You can enjoy skiing and snowboarding in ski resorts such as Niseko in Hokkaido. Its powdery snow is regarded as the best in Japan. Also, I can recommend that you go to Zaozan, on the border of Miyagi and Yamagata Prefectures. This place is famous for its winter landscape of ice-covered trees.
(12) 日本の冬の魅力は何か。

(13) Who do you think is the most important person in Japanese history?
I think it’s Tokugawa Ieyasu, who lived from 1543 to 1616. He was the founder and first shogun of the Tokugawa Shogunate, which was to maintain effective rule over Japan from 1600 through 1867. With his sweeping victory in the Battle of Sekigahara in 1600, Ieyasu became the most powerful warrior leader in Japan, and in 1603 he assumed the title of the shogun, thus succeeding in the reunification of Japan. Ieyasu established the “bakuhan” (literally, shogunate-domain) system, which was the political, economic, and social foundation of the entire Edo period.
(13) 日本の歴史の中で最も重要な人は誰だと思うか。

(14) What do you think is the most important historical event in Japan?
It was the Meiji Restoration. It is narrowly defined to refer to the 1867 coup d’état that overthrew the Tokugawa shogunate, but it more broadly marked the beginning of Japan’s modernization. Following the opening of the country to the West in the mid-19th century, Japan had an influx of various foreign things from Western technology to the military draft system to democracy. Japan abolished its feudalistic shogunate system and developed into a constitutional monarchy.
(14) 日本で最も重要な歴史的な出来事は何だと思うか。

(15) Who do you think is the most influential foreigner in Japanese history?
I think it is Commodore Matthew C. Perry, who used “gunboat diplomacy” to make Japan accept and sign “the Treaty of Peace and Amity” (or “Treaty of Kanagawa”) in 1854. This led to the opening of two ports (Shimoda and Hakodate) to American whaling ships. This also meant the end of Japan’s 220-year “sakoku” (seclusion) policy and later Japan’s signing of “The Treaty of Amity and Commerce” under conditions favorable to the U.S. in 1858. These historical events marked the burgeoning Western influence on Japan.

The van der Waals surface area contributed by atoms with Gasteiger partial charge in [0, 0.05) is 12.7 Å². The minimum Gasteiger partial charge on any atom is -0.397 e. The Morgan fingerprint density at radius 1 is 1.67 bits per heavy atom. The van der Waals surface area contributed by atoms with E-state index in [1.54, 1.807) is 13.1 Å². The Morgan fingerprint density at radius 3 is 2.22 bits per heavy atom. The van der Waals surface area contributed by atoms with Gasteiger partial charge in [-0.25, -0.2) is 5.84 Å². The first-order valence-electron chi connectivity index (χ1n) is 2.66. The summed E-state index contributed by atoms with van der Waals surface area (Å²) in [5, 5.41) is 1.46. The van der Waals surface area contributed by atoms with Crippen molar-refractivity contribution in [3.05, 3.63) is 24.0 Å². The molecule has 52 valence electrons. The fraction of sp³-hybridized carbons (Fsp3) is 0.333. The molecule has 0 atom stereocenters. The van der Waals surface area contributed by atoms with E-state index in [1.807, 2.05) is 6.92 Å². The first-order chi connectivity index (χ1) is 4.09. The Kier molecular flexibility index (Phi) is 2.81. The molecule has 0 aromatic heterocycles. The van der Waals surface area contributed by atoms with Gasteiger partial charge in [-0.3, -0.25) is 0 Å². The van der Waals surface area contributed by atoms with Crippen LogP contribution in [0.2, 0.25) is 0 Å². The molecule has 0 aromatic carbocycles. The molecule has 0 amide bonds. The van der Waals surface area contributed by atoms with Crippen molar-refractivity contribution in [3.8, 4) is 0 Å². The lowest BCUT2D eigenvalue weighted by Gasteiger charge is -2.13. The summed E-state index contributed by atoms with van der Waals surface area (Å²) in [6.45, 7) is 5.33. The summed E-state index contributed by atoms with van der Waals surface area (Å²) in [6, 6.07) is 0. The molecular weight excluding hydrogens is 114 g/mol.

(15) 日本の歴史の中で最も影響力のあった外国人は誰だと思うか。

(16) Please explain the Meiji Restoration. Why was it so important in Japanese history?
Japan realized the need to establish a modern state to cope with powerful Western countries, once it opened its doors to the world in 1854 after 220 years of national isolation. As a result of strong demands from imperial loyalists of the lower samurai class, the last shogun Tokugawa Yoshinobu stepped down in 1867, and Emperor Meiji came to the throne. Thus, the Meiji Restoration took place in 1868, which included a series of drastic political, economic and cultural changes. Seeking to “enrich the nation and strengthen the military,” the new government promoted industrialization and modernization, through abolishing the feudal system and introducing Western culture and political systems.
(16) 明治維新を説明せよ。日本の歴史の中で明治維新はなぜそれほどまでに重要なのか。

(17) When did Japan end its policy of national isolation? How did it happen and what changes it brought to Japan?